Introduction: USB Volume Controller - Potentiometer Based

About: DIY projects, CNC, 3D Printing and Arduino

In this instructable i will show you how to make simple but effective USB volume controller.

What sets it apart from other such devices is that it is potentiometer based. But what does this mean? That means it has a scale and can be set to, for example, to 50% max volume by rotating it to the middle. As for the encoder based volume controllers, you can only turn them left to decrease volume or right to increase it, which means you never know what volume level are you at.

It also connects to your computer via USB and controls Windows internal sound level. Some other devices connect between the speakers and PC's Jack output. It means that you can have only one device connected and if for some reason your Windows sound level is set to 0 you won't be able to use it.

Step 1: Parts

Here are all of the parts you will need for this project:

  • Arduino Pro Micro,
  • 10kΩ potentiometer (like the one in the picture),
  • 6mm heatsink - not necessary but I have one left from my Raspberry Pi so why not using it?,
  • M3 12mm bolt, washer and self-locking nut,
  • some heat-shrink tubing and rubber bands,
  • a few bigger nuts - they will add some weight,
  • Micro USB cable,
  • 3D printed parts.

and various tools (soldering iron, glue, etc.).

Step 2: Design

The project was designed in Fusion 360 to ensure all parts will fit together nicely. They also don't require support material.

Step 3: 3D Printing

Now it is time to 3D print necessary components. The .STL files can be downloaded below or from my thingiverse site.

None of the parts require supports, just rotate them in an orientation seen in the picture.

Step 4: Electronics

Electronic circuit is quite simple. All you need to do is to connect potentiometer to Arduino.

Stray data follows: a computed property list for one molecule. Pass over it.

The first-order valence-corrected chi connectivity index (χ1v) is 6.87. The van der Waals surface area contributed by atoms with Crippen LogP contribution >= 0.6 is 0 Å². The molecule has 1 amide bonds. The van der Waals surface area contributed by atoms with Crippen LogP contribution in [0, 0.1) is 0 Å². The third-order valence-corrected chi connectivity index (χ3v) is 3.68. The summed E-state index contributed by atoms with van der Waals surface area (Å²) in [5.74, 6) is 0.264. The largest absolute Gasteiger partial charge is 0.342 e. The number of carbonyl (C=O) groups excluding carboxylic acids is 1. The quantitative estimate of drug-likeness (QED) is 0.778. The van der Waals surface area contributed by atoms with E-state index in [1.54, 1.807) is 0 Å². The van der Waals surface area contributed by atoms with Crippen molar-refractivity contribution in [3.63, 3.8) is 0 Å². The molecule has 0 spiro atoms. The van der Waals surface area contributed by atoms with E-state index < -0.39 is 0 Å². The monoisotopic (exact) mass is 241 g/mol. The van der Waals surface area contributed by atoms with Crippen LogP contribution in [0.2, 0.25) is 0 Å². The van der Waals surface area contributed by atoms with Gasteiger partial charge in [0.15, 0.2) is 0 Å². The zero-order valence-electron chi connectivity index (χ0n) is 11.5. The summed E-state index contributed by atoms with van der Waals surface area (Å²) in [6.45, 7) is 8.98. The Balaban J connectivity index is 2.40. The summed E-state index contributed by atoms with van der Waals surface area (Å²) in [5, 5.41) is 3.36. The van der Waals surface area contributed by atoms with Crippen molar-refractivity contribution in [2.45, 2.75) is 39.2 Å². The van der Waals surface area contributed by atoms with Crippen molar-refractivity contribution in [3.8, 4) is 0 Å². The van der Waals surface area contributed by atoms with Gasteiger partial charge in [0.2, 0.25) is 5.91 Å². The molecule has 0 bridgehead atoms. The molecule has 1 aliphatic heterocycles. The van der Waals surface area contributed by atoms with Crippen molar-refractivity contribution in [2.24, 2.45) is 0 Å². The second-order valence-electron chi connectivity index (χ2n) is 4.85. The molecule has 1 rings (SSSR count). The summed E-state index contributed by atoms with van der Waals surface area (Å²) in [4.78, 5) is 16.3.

Potentiometer's left and right pins should go to VCC and GND on your board. It's middle pin goes to Arduino analog pin A1.

Firstly solder wires to Arduino pins, than put heat-shrink tubes over them.

Bend them so that they match potentiometer pins order and solder them.

Afterwards heat the tubes to prevent any shortage on solder joints.

Also check out this amazing instructable:

Step 5: Base

Now let's put electronics into it's place.

The first thing is to put one of the bigger nuts to the slot below Arduino board. Secure it with some superglue to prevent any vibrations.

Then use potentiometer's included screw to hold it in place for now and slide arduino in place. It can be secured from the back with one of 3D printed parts. Next put M3 nut from the other side and screw everything together. Don't forget to put a washer below M3 bolt.

Then stick heatsink on top of Arduino microcontroller, be careful because it can't touch any metal parts around main integrated circuit - it may short a circuit. Place a clip on top of it to hold it more firmly - I don't trust this double sided tape!

The next thing will be to put all of big nuts into corresponding slots, glue can be added to them at this point.

When you're happy with it slide the black part on top and screw everything using nut from potentiometer. Also place washer below it and add some superglue so it won't unscrew itself over time.

Step 6: Knob

Slide in 4 nuts to their slots and fix them in place with some superglue or 2 component epoxy.

Put the knob on the shaft and secure it there with glue. Make sure that it isn't rubbing against the bottom part of the device.

Step 7: Where Is the Middle?

Determinating the position of the scale (in the bottom piece) and the indicator (in the top cover) is quite simple.

Firstly rotate top half all the way to the left and put on the top cover so that indicators on both parts match but don't push it to the end yet. Then rotate it right and check if the parts match. If not, adjust top cover position. At the end put some superglue underneath the cover and push it to the bottom.

Again, make sure it isn't rubbing against the bottom.

Step 8: Program

I've made a simple program for the Arduino. It uses HID library to connect to your PC through it's micro USB port.

The only thing you have to download is HID-Project library for arduino. Just open Arduino IDE, select Sketch tab and Include Library > Manage Libraries. Then a window will pop up. Type HID-Project in the search bar and install HID-Project by NicoHood.

Next select Arduino Leonardo board and your port and flash it with the code included in this step.

Step 9: Done!

Just like that you made nice and reliable usb volume controller!

I encountered some problems with the Windows volume changing but i managed to solve all of them and the final version works very reliable. The addition of steel nuts makes it feel very premium as well :)

I hope you like my Instructable, feel free to leave me a comment!

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